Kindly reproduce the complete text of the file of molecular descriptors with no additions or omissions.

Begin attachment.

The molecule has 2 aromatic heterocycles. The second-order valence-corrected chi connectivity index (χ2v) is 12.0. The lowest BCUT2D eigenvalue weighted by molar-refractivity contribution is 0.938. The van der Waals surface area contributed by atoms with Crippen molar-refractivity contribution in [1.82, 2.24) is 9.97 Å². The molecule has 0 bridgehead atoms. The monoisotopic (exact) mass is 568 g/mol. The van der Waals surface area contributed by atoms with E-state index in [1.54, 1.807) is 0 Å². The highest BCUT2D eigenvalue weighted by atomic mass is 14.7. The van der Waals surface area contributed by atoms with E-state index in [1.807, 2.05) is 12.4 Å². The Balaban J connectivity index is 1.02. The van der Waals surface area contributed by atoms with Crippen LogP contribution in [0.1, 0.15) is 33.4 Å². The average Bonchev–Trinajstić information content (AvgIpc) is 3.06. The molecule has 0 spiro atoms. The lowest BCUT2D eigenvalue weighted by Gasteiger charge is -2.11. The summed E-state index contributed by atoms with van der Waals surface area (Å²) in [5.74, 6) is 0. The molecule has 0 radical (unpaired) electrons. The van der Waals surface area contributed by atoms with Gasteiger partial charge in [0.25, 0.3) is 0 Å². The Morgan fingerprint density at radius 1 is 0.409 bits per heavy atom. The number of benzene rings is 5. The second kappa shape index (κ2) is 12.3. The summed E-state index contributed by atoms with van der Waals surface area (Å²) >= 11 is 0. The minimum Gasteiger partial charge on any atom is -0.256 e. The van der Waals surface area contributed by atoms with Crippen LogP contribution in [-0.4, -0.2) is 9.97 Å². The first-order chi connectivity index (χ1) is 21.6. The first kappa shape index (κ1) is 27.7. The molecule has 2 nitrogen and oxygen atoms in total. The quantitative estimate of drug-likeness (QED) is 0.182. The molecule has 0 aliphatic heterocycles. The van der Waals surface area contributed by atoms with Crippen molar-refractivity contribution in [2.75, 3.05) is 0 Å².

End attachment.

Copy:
The molecule has 2 aromatic heterocycles. The second-order valence-corrected chi connectivity index (χ2v) is 12.0. The lowest BCUT2D eigenvalue weighted by molar-refractivity contribution is 0.938. The van der Waals surface area contributed by atoms with Crippen molar-refractivity contribution in [1.82, 2.24) is 9.97 Å². The molecule has 0 bridgehead atoms. The monoisotopic (exact) mass is 568 g/mol. The van der Waals surface area contributed by atoms with E-state index in [1.54, 1.807) is 0 Å². The highest BCUT2D eigenvalue weighted by atomic mass is 14.7. The van der Waals surface area contributed by atoms with E-state index in [1.807, 2.05) is 12.4 Å². The Balaban J connectivity index is 1.02. The van der Waals surface area contributed by atoms with Crippen LogP contribution in [0.1, 0.15) is 33.4 Å². The average Bonchev–Trinajstić information content (AvgIpc) is 3.06. The molecule has 0 spiro atoms. The lowest BCUT2D eigenvalue weighted by Gasteiger charge is -2.11. The summed E-state index contributed by atoms with van der Waals surface area (Å²) in [5.74, 6) is 0. The molecule has 0 radical (unpaired) electrons. The van der Waals surface area contributed by atoms with Gasteiger partial charge in [0.25, 0.3) is 0 Å². The Morgan fingerprint density at radius 1 is 0.409 bits per heavy atom. The number of benzene rings is 5. The second kappa shape index (κ2) is 12.3. The summed E-state index contributed by atoms with van der Waals surface area (Å²) >= 11 is 0. The minimum Gasteiger partial charge on any atom is -0.256 e. The van der Waals surface area contributed by atoms with Crippen LogP contribution in [-0.4, -0.2) is 9.97 Å². The first-order chi connectivity index (χ1) is 21.6. The first kappa shape index (κ1) is 27.7. The molecule has 2 nitrogen and oxygen atoms in total. The quantitative estimate of drug-likeness (QED) is 0.182. The molecule has 0 aliphatic heterocycles. The van der Waals surface area contributed by atoms with Crippen molar-refractivity contribution in [2.75, 3.05) is 0 Å².